Developing Successful Manufacturing Strategies For The Future

In order to drive raw competitive advantage, manufacturing and supply chain leaders will need to consider the following issues.

Defining a Clear Supply Chain Vision
Supply chain leaders need to set a clear long-term vision that proactively looks to drive performance to the levels required, rather than reacting and being influenced by their environment. Tactical performance improvement of legacy supply chain systems will no longer suffice. Supply chains need to be segmented and re-structured according to future regional, customer and product segments and optimised accordingly. Networks need to be regional and rationalised. Supply chain models will need to be flexible and demand driven. All of this requires supply chain leaders to continue to become more closely aligned with the business as a whole, which in some cases requires a shift in corporate dynamics.

Segmented Approach
Leaders will design and deploy clearly segmented supply chain models based on whatever makes sense for the needs of the business, whether by market, customer, channel or product type. In therapeutic terms, there may not be a need for hospital-use products to share channels with those dispensed routinely in primary care. Equally, products that are identical, apart from local packaging, may benefit substantially from being managed together using a more market-driven supply arrangement. Within the bounds of what is legally and economically possible, territories could be managed in groups based on similarities of distribution regimes rather than geographic proximity. From all of this, the location and operation of manufacturing and packaging sites can become a function of true cost to serve a customer base, rather than of history or expediency.

Optimisation

Leaders will then need to optimise the segments. This will involve several courses of action, including:

  • Rolling out demand-driven supply chains when possible to improve customer service and reduce inventory
  • Creating even more agile manufacturing and supply chains to compress lead times and optimise batch sizes in order to efficiently manage future complexity
  • Constantly reviewing and strategically optimising the network for performance – establishing supply chains in new locations, especially emerging ones, where strategic advantage can be derived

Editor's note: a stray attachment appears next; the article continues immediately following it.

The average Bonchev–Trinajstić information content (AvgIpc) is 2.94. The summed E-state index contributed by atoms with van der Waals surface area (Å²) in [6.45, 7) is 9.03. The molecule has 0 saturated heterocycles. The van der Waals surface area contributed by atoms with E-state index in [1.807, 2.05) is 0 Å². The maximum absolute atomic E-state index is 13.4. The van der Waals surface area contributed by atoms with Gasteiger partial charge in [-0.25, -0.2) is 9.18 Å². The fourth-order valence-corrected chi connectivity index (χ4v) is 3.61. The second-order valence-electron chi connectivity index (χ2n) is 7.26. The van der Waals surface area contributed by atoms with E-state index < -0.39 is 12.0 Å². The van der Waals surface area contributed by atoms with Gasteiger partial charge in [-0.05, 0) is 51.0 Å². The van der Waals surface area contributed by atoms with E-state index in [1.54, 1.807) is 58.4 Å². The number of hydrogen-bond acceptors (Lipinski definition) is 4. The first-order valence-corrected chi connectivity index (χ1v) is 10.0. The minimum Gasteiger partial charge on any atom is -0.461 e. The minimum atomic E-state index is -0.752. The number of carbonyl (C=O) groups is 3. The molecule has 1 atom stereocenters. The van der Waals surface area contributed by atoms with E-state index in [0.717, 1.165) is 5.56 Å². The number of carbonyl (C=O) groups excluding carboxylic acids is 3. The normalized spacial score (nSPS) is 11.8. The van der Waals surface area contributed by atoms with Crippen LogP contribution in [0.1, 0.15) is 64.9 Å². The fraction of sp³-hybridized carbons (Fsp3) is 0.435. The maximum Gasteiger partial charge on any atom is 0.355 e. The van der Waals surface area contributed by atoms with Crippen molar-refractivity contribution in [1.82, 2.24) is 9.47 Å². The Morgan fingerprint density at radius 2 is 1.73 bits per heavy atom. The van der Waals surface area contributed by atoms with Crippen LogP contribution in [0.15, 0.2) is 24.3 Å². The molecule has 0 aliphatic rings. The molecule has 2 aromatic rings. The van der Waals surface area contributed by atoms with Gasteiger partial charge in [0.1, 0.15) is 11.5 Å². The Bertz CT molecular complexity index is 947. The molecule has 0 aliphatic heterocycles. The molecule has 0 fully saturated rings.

Conclusion

Very few, if any, pharmaceutical supply chains are currently optimised for likely future market dynamics. An organisation that is able to bring the power of its supply chain to bear on its market is likely to find itself in a position of considerable and sustained competitive advantage. There are several key steps to be taken. Organisations must ensure the integration of supply arrangements with the rest of the business, from the top downwards. They must also maintain a deep understanding of, and influence over, the evolution of every market at every level, and aim to anticipate changes. Finally, it is essential to design supply chains that are driven by market need rather than by legacy arrangements, and not be afraid to re-design them as markets evolve.

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Andrew Partis, PA Consulting Group, has more than 20 years’ experience of supply chain management, of which 15 are in healthcare. He has set up and run a global procurement and supply chain functions for a mid-sized pharmaceutical firm operating in over 80 countries, and has devised and implemented a strategy which revolutionised the route to market, while cutting costs, for a major pharmaceutical company’s products.


James Wright, PA Consulting Group, has over ten years’ experience working with organisations in the medical device and diagnostics, consumer products, automotive and industrial manufacturing sectors. James has worked on projects ranging from supporting new companies define and implement their supply chain strategy from scratch to working with some of the largest global manufacturing companies optimise and re-organise existing factories and supply networks.
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Andrew Partis
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James Wright